1/2 cup brown sugar, 2 tsp. flour, 2 tsp. cinnamon, 2 Tbsp. melted butter and 1/2 cup chopped walnuts.

Pour dough into a greased pan about 6 x l0 and spread with this filling.  Then, spread with dough again and top with filling.

(Dough is difficult to spread, but can easily be done with your fingers.)

BAKE 30 minutes at 350 degrees.

Are You As Adventuresome?

This man loves the toughest and most austere ancient lands for his research.

This man loves the toughest and most austere ancient lands for his research.

If there were a contest for the best authentic Indiana Jones alive today, this guy would be on top of the pile of candidates.  As we traveled the sites of the ancient Pueblos in the Southwest, I asked a couple archeologists if they knew him.  One archeologist who was restoring a wall at the Aztec site, said that he’d run across Craig Childs during his the ten years work in the Canyon of the Ancients preserving the past before the dam was in place.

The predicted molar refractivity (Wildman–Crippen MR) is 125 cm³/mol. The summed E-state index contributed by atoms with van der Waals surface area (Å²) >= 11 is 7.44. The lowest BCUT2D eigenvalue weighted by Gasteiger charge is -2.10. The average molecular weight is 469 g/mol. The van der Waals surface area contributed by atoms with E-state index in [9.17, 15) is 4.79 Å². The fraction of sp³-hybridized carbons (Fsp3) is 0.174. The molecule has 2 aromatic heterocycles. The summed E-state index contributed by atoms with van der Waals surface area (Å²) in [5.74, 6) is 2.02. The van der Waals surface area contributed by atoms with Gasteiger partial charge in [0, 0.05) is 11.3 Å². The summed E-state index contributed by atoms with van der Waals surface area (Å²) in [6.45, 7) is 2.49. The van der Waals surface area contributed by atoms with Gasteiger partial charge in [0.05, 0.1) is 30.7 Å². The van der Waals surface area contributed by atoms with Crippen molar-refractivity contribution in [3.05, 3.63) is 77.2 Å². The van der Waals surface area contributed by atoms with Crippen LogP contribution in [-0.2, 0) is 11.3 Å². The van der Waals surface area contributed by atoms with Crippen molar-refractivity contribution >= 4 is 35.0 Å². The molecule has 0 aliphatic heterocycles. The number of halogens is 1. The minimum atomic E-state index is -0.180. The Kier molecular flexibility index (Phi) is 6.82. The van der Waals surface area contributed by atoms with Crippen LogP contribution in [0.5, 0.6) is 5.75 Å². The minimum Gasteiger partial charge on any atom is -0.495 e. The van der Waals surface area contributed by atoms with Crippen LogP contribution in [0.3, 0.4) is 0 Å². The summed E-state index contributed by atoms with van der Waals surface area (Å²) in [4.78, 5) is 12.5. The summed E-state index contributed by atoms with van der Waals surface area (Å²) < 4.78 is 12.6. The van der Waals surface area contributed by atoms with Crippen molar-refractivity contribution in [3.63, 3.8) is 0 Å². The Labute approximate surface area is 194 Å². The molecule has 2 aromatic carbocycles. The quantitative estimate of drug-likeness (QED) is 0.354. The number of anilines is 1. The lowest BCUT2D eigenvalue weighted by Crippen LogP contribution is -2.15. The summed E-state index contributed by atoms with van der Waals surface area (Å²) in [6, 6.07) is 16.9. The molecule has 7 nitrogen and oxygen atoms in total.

I’m glad Craig is real.  I was fortunate to pick his book, House of Rain,  in the Chaco Culture Center gift shop.  It was a great adventure for me just to follow his description of how he made his way through impossible territories we were viewing.

Here’s one example from his book:

“It was a route I had used off and on over the past ten years, a thin outcrop of rock over a free-fall drop, the only way through. it is the checkpoint through which all travelers must pass when moving from one region of Canyonlands into the next.